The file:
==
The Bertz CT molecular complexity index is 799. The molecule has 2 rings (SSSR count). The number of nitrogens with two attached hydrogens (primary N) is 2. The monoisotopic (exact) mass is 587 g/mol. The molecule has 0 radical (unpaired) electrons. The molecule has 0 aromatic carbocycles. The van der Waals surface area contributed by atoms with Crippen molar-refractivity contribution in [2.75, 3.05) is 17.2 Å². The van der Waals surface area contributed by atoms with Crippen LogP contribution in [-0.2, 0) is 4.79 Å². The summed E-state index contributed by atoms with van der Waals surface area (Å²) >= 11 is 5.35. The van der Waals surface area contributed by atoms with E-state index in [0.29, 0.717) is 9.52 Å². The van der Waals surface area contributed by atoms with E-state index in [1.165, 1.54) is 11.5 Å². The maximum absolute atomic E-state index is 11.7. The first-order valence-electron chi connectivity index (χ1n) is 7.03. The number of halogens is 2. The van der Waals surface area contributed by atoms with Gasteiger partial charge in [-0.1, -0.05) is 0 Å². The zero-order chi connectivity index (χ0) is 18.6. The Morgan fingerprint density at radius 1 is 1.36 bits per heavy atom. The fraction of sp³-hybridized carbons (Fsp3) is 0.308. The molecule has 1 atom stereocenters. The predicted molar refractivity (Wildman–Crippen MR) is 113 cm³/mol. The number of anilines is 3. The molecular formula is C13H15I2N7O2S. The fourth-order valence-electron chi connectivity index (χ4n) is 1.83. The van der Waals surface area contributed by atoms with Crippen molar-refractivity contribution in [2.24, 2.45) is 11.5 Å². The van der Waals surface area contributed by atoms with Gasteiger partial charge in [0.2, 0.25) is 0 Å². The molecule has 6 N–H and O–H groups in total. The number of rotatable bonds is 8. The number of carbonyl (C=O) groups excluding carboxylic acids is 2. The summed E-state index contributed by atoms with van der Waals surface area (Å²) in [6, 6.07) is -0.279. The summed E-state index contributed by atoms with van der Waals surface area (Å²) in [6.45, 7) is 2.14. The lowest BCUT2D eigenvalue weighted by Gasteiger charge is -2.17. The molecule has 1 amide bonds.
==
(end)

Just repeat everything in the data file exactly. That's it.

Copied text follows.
The Bertz CT molecular complexity index is 799. The molecule has 2 rings (SSSR count). The number of nitrogens with two attached hydrogens (primary N) is 2. The monoisotopic (exact) mass is 587 g/mol. The molecule has 0 radical (unpaired) electrons. The molecule has 0 aromatic carbocycles. The van der Waals surface area contributed by atoms with Crippen molar-refractivity contribution in [2.75, 3.05) is 17.2 Å². The van der Waals surface area contributed by atoms with Crippen LogP contribution in [-0.2, 0) is 4.79 Å². The summed E-state index contributed by atoms with van der Waals surface area (Å²) >= 11 is 5.35. The van der Waals surface area contributed by atoms with E-state index in [0.29, 0.717) is 9.52 Å². The van der Waals surface area contributed by atoms with E-state index in [1.165, 1.54) is 11.5 Å². The maximum absolute atomic E-state index is 11.7. The first-order valence-electron chi connectivity index (χ1n) is 7.03. The number of halogens is 2. The van der Waals surface area contributed by atoms with Gasteiger partial charge in [-0.1, -0.05) is 0 Å². The zero-order chi connectivity index (χ0) is 18.6. The Morgan fingerprint density at radius 1 is 1.36 bits per heavy atom. The fraction of sp³-hybridized carbons (Fsp3) is 0.308. The molecule has 1 atom stereocenters. The predicted molar refractivity (Wildman–Crippen MR) is 113 cm³/mol. The number of anilines is 3. The molecular formula is C13H15I2N7O2S. The fourth-order valence-electron chi connectivity index (χ4n) is 1.83. The van der Waals surface area contributed by atoms with Crippen molar-refractivity contribution in [2.24, 2.45) is 11.5 Å². The van der Waals surface area contributed by atoms with Gasteiger partial charge in [0.2, 0.25) is 0 Å². The molecule has 6 N–H and O–H groups in total. The number of rotatable bonds is 8. The number of carbonyl (C=O) groups excluding carboxylic acids is 2. The summed E-state index contributed by atoms with van der Waals surface area (Å²) in [6, 6.07) is -0.279. The summed E-state index contributed by atoms with van der Waals surface area (Å²) in [6.45, 7) is 2.14. The lowest BCUT2D eigenvalue weighted by Gasteiger charge is -2.17. The molecule has 1 amide bonds.